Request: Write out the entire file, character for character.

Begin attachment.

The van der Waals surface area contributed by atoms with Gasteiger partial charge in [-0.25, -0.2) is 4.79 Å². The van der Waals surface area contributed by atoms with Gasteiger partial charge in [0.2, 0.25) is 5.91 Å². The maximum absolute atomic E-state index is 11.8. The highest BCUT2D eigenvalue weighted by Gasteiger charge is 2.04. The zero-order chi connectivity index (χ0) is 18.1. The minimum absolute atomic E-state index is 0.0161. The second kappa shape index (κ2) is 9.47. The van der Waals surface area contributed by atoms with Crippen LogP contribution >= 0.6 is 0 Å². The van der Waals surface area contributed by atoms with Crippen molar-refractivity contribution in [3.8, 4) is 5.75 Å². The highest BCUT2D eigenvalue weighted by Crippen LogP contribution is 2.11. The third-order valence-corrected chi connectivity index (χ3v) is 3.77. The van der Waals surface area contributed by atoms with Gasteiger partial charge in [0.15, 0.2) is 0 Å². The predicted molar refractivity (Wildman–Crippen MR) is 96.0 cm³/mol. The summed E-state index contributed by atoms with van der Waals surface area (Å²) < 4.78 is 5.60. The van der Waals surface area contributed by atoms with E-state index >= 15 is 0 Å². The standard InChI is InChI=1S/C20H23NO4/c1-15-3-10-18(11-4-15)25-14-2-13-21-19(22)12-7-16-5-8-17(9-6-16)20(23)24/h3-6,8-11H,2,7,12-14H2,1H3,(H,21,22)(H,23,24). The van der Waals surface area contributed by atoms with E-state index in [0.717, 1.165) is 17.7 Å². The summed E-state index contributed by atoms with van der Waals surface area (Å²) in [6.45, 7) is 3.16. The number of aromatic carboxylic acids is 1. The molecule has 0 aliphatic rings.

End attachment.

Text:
The van der Waals surface area contributed by atoms with Gasteiger partial charge in [-0.25, -0.2) is 4.79 Å². The van der Waals surface area contributed by atoms with Gasteiger partial charge in [0.2, 0.25) is 5.91 Å². The maximum absolute atomic E-state index is 11.8. The highest BCUT2D eigenvalue weighted by Gasteiger charge is 2.04. The zero-order chi connectivity index (χ0) is 18.1. The minimum absolute atomic E-state index is 0.0161. The second kappa shape index (κ2) is 9.47. The van der Waals surface area contributed by atoms with Crippen LogP contribution >= 0.6 is 0 Å². The van der Waals surface area contributed by atoms with Crippen molar-refractivity contribution in [3.8, 4) is 5.75 Å². The highest BCUT2D eigenvalue weighted by Crippen LogP contribution is 2.11. The third-order valence-corrected chi connectivity index (χ3v) is 3.77. The van der Waals surface area contributed by atoms with Gasteiger partial charge in [0.15, 0.2) is 0 Å². The predicted molar refractivity (Wildman–Crippen MR) is 96.0 cm³/mol. The summed E-state index contributed by atoms with van der Waals surface area (Å²) < 4.78 is 5.60. The van der Waals surface area contributed by atoms with E-state index >= 15 is 0 Å². The standard InChI is InChI=1S/C20H23NO4/c1-15-3-10-18(11-4-15)25-14-2-13-21-19(22)12-7-16-5-8-17(9-6-16)20(23)24/h3-6,8-11H,2,7,12-14H2,1H3,(H,21,22)(H,23,24). The van der Waals surface area contributed by atoms with E-state index in [0.717, 1.165) is 17.7 Å². The summed E-state index contributed by atoms with van der Waals surface area (Å²) in [6.45, 7) is 3.16. The number of aromatic carboxylic acids is 1. The molecule has 0 aliphatic rings.